Investors are preparing for a blockbuster year of Chinese tech IPOs.
Smartphone maker Xiaomi filed this week to go public in Hong Kong in what's expected to be the world's biggest IPO since 2014. It is one of several major Chinese tech companies that could make their stock exchange debuts this year.
They include China's biggest ride-hailing company, Didi Chuxing; the country's top mobile payments firm, Ant Financial; and China's most popular music streaming business, owned by Tencent.
The companies have built up their businesses to "a size that is interesting for institutional investors," said Hans Tung, managing partner with venture capital firm GGV Capital, which is an investor in Didi and Xiaomi.
They could face a volatile market: 2018 has been a rocky year for many tech stocks including China's biggest, Tencent and Alibaba.
But there's still a lot of excitement surrounding potential giant IPOs from some of China's biggest startups.
"It's the internet companies driving growth in China," Tung said.
He points to the huge market value of Tencent and Alibaba, which now eclipse the country's former stock market giants in banking and energy. Tung said that would have been unimaginable five or ten years ago.
Here are some of the top firms expected to follow Xiaomi in filing to go public.
Didi is best known for driving Uber out of China in 2016 after a vicious, multibillion-dollar battle.
Since then, investors have pumped billions more into the company. Its latest funding round in December valued it at $56 billion.
The company is expanding internationally, buying an Uber rival in Brazil in January and launching its own service in Mexico in April.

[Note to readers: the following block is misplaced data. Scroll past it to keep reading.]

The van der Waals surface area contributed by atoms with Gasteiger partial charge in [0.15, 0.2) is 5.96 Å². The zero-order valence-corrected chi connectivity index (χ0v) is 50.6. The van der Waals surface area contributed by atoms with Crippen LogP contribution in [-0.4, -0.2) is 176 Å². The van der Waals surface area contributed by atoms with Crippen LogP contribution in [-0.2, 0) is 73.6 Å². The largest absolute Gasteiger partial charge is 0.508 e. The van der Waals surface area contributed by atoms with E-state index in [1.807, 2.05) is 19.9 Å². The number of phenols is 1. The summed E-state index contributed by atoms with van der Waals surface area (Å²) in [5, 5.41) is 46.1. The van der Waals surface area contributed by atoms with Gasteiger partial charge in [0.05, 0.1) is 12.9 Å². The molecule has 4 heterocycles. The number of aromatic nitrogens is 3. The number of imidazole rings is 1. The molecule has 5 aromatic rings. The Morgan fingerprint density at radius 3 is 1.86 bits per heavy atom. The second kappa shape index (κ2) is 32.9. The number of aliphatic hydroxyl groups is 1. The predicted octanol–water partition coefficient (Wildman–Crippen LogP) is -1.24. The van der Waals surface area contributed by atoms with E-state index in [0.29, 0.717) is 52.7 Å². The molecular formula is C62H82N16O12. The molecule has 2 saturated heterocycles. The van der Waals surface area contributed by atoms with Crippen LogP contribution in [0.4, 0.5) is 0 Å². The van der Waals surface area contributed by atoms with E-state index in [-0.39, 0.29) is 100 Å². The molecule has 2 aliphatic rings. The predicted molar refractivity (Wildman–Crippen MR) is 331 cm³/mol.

Didi is reportedly considering an IPO by the end of this year, potentially putting it ahead of Uber, which plans to go public in 2019.
Didi declined to comment on the matter.
Ant Financial could be the second company worth tens of billions of dollars that Chinese tech tycoon Jack Ma takes public.
The affiliate of Ma's Alibaba is best known for its mobile payments service, Alipay, which is used by hundreds of millions of people in China. It too is expanding overseas.
In China, Ant is also offering an experimental credit-scoring system built from its troves of user data, and a product that lets users invest small amounts of money left in their Alipay accounts in a massive money market fund.
Analysts expect Ant to follow Alibaba and list in New York. Last month, the company was reportedly preparing to raise money in a funding round that would value it at $150 billion ahead of a potential IPO.
An Ant spokesman said the company doesn't have a timetable or a plan for an IPO.
Meituan-Dianping likes to call itself the "Amazon of services."
The company started out as an app where people could get coupons or discounts for restaurants, similar to Groupon.
It now offers a huge range of services. Users can hail rides, get food delivery, make lunch reservations and even buy plane tickets -- all through a single mobile app. The company just expanded into dockless bike-sharing, buying Chinese startup Mobike early last month.
Meituan-Dianping's latest funding round valued the company at roughly $30 billion, putting it in the same league as Airbnb.
The Chinese startup is reported to be planning an IPO later this year. A spokeswoman for the company declined to comment.
Ten years ago, the idea of Chinese users paying for music was almost laughable.
But the rise of smartphones, the quality of streaming apps and the freemium model -- where users listen to advertisements rather than paying -- convinced millions of people to sign up.
Tencent Music dominates music streaming in China through its QQ Music, KuGou and Kuwo platforms. Together, the services have around 600 million users, although only about 15 million of them are paying subscribers.
It reportedly plans to follow Spotify, which listed in New York last month, in going public this year. The two companies have a strategic partnership and bought minority stakes in each other last year.
At that time, Tencent Music was valued at around -10 billion ($12 billion). But it may seek a valuation more than double that in its IPO, according to reports.
Tencent did not respond to requests for comment on the matter.
- The wave of massive Chinese tech IPOs has begun
- SoftBank's massive IPO flops in market debut
- Spotify's IPO is not like other IPOs
- Chinese smartphone maker Xiaomi files for huge Hong Kong IPO
- Tech vs. Trump; Musk tweets; Aston Martin IPO
- Why Chinese tech stocks are getting hammered
- Dropbox raises its IPO range
- Anderson Cooper: The spin has just begun
- A massive Chinese company is reversing its global spending spree